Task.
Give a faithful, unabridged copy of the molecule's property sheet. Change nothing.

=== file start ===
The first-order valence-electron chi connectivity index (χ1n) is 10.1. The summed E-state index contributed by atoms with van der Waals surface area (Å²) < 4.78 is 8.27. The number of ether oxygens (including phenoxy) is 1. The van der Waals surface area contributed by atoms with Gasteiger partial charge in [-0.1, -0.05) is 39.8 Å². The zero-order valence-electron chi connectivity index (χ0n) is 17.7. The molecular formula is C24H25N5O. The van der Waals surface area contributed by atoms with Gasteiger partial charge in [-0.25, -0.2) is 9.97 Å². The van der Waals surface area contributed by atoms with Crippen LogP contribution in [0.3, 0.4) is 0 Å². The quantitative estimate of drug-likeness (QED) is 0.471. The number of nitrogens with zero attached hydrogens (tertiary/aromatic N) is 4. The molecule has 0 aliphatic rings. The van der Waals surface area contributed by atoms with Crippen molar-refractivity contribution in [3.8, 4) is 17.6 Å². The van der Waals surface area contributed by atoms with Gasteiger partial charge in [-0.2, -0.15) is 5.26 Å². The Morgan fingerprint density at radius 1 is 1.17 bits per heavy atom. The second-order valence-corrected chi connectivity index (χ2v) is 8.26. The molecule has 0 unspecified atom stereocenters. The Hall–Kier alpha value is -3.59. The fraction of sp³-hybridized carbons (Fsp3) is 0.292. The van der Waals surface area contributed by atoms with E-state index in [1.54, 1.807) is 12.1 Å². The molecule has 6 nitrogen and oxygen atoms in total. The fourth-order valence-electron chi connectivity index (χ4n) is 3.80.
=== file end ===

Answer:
The first-order valence-electron chi connectivity index (χ1n) is 10.1. The summed E-state index contributed by atoms with van der Waals surface area (Å²) < 4.78 is 8.27. The number of ether oxygens (including phenoxy) is 1. The van der Waals surface area contributed by atoms with Gasteiger partial charge in [-0.1, -0.05) is 39.8 Å². The zero-order valence-electron chi connectivity index (χ0n) is 17.7. The molecular formula is C24H25N5O. The van der Waals surface area contributed by atoms with Gasteiger partial charge in [-0.25, -0.2) is 9.97 Å². The van der Waals surface area contributed by atoms with Crippen LogP contribution in [0.3, 0.4) is 0 Å². The quantitative estimate of drug-likeness (QED) is 0.471. The number of nitrogens with zero attached hydrogens (tertiary/aromatic N) is 4. The molecule has 0 aliphatic rings. The van der Waals surface area contributed by atoms with Crippen molar-refractivity contribution in [3.8, 4) is 17.6 Å². The van der Waals surface area contributed by atoms with Gasteiger partial charge in [-0.2, -0.15) is 5.26 Å². The Morgan fingerprint density at radius 1 is 1.17 bits per heavy atom. The second-order valence-corrected chi connectivity index (χ2v) is 8.26. The molecule has 0 unspecified atom stereocenters. The Hall–Kier alpha value is -3.59. The fraction of sp³-hybridized carbons (Fsp3) is 0.292. The van der Waals surface area contributed by atoms with E-state index in [1.54, 1.807) is 12.1 Å². The molecule has 6 nitrogen and oxygen atoms in total. The fourth-order valence-electron chi connectivity index (χ4n) is 3.80.